For a couple of years now, AGU has been running a “similarity check” on every new manuscript submitted to one of its journals. I’ve written about these Similarity Reports, also about how to understand one of these reports, and how we as Editors interpret these reports. I’ve also written about self-plagiarism. I’d like to write a bit more about self-plagiarism, because it still comes up as an issue, especially in the Methodology sections of papers.
In short, you cannot cut and paste from a previous paper. Once it is published, that text belongs to that paper and you cannot reuse it. AGU leaves it to our discretion to monitor the exact amount of overlap, but a full paragraph of verbatim text is too much. You have to change it in some way.
There are several ways to get around the similarity problems, with varying degrees of work on your part. Perhaps the easiest is just to put the entire verbatim text in quotes, citing the paper in which the text originally appeared. When we see something quoted we ignore it as “overlap.” Space physics hasn’t usually gone the way of paragraph-long quotes in papers, but it is an allowable option and something we might see more of in the near future because of the similarity checking.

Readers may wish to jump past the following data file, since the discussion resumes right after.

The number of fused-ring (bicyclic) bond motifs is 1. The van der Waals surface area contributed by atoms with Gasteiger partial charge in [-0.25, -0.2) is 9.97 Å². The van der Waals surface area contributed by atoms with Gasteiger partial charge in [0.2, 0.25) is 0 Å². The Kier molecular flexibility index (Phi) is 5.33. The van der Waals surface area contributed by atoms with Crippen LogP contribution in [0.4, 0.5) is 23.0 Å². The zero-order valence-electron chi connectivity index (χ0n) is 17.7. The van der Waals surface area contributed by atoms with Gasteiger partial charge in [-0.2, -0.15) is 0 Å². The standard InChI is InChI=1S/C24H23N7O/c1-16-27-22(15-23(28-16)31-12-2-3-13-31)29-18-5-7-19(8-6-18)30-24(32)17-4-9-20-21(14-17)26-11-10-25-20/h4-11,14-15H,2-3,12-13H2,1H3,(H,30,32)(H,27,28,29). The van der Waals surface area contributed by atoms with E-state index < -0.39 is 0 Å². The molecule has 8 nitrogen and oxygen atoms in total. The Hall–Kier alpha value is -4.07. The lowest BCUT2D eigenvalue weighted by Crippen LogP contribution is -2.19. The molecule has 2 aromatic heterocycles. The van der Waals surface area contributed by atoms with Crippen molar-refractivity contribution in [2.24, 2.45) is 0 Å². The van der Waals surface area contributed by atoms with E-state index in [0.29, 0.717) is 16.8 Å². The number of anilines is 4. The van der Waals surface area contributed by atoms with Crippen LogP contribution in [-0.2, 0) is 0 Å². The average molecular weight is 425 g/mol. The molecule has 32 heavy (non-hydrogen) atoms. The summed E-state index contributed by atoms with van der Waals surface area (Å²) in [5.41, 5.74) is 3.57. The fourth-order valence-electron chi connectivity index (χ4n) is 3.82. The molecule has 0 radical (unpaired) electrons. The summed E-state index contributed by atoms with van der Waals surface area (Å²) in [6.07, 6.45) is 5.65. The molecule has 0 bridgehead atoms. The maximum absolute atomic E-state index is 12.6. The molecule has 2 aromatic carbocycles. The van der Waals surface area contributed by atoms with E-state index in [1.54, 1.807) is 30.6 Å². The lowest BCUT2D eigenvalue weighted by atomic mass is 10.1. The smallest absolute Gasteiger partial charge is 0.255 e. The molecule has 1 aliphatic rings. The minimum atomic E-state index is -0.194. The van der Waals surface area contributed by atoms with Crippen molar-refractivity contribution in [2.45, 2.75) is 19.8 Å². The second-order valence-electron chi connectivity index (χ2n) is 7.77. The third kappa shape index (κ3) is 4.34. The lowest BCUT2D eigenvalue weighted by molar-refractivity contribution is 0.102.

Another thing is to do is to provide a sentence or two with references, stating the model is exactly the same as was described elsewhere. I can cut-and-paste a reference into Google Scholar and it gives me the link to the original paper in seconds. I actually see little need to repeat text when it is so easy these days to pull up a published paper.
A third option, and the one that will take the most time, is slightly rewrite the text from the previous paper, adding or rearranging words here and there so that the similarity software doesn’t report it as a solid block of text with exact overlap, but rather as a section with a lot of little bits of overlap. This is much better and usually acceptable, as the meaning is the same but the text has been revised into an original wording.
And then there is this…